At a time of global economic uncertainty and rough times at home, U.S. taxpayers monies are an even more precious commodity that should not be squandered. Eliminating wasteful and inefficient foreign assistance programs is one way to cut U.S. Government spending, saving taxpayers potentially billions of dollars a year.
Our foreign assistance giving should be primarily based on U.S. national and security interests. Unfortunately, most Americans have no idea that their hard-earned money is put to use to advance the goals of international organizations, foreign countries, and left-leaning not-for-profit organizations. Tax money gets approved by the Congress, is funneled by U.S. federal agencies to these countries and groups, and a majority of the time the money is used to undermine, not bolster, U.S. interests in target countries.
In order to reform the process, Americans first need to have an idea of what is being spent and by whom. Transparency in foreign assistance is critical before any meaningful reform can be done. Last summer, U.S. Sen. Tom Coburn (R-Okla.) delivered a speech at the American Enterprise Institute on transparency in foreign assistance spending. “Before you enter the political, policy or ideological battles about what our [foreign assistance] programs should look like, we need to know what our programs look like, right now,” Sen. Coburn said. This process is long overdue.
In the meantime, there are many examples of countries and entities wasting U.S. taxpayer money on programs that go against American ideals such as free enterprise and rule of law. And we do not have to go around the world to find them, we can look in our own hemisphere. It is chock full of examples of taxpayer money being wasted on programs and initiatives that go against U.S. interests. Some of these programs have been in place since the Cold War while others, such as the Millennium Challenge Corporation, are recent innovations.
On July 14, 2005, the U.S. and Nicaragua signed a Millenium Challenge Corporation Compact or contract whereby Nicaragua was to receive $174 million for a specific project. The Compact contains a roadmap on how these monies are to be used and other conditions including termination clauses. Reasons for termination of U.S. assistance includes engaging in actvity with the money that is “contrary to the national interests of the United States.” Nicaragua can also lose the money if it engages in activity that violates other U.S. laws including the Foreign Assistance Act of 1961.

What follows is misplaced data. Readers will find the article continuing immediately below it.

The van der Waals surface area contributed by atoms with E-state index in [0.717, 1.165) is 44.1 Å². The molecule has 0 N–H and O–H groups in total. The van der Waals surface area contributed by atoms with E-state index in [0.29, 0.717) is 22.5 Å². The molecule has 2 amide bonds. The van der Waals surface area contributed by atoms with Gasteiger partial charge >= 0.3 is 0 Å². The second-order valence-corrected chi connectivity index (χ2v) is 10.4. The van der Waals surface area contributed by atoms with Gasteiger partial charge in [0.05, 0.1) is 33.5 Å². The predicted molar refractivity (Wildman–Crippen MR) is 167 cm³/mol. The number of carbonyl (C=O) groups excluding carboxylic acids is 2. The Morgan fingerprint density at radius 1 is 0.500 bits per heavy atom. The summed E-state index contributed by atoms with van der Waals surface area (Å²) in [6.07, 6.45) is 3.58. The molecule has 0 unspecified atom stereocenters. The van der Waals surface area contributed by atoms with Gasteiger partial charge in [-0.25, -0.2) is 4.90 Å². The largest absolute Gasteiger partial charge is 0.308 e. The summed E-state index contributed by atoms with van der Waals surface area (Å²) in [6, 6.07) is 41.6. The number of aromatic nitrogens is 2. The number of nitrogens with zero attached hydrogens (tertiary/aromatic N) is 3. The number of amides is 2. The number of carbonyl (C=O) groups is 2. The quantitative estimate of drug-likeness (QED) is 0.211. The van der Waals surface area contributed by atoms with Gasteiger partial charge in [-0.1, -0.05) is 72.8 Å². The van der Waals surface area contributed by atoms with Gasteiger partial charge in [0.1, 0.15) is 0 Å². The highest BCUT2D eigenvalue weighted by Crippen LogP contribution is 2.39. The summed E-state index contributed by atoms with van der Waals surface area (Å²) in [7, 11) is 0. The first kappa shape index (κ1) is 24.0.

The Nicaraguan government has repeatedly violated its Millennium Compact with the U.S. The Congress should request that the Millennium Challenge Corporation investigate not only if the $174 million has been used properly, but should also review how the Sandinista government has engaged in activity that runs violates the Foreign Assistance Act of 1961.
Nicaragua has been assisting a state sponsor of terrorism, Iran, set up shop in Central America. This runs counter to the Foreign Assistance Act of 1961. During the elections this past week, massive amount of voter fraud has taken place, the opposition has been locked out of the electoral processes, and people have died as a result of post-election violence. This runs counter to the Foreign Assistance Act of 1961. There are U.S. persons who have outstanding claims against the Nicaraguan government for properties taken without just compensation. This runs counter to the Foreign Assistance Act of 1961. There are many more examples of Sandinista behavior that run counter to the Foreign Assistance Act of 1961.
Why should U.S. taxpayers keep providing money to a country that helps Iran make a home in the Americas? Why should U.S. taxpayers be associated with a government that violates electoral laws? These and other acts of the Sandinista government work against our interests in Nicaragua and the Western Hemisphere. There are comparable examples in many other countries and regions of the world.
The foreign aid transparency efforts proposed by Members of Congress such as Sen. Coburn and others, are long overdue. A roadmap is sorely needed so that people can make sense of the intricate web of laws, regulations, and programs that make-up U.S. giving. In the example of Nicaragua, if policymakers had bothered to read closely the Foreign Assistance Act, the Compact should have never been signed to begin with until certain outstanding issues had been addressed.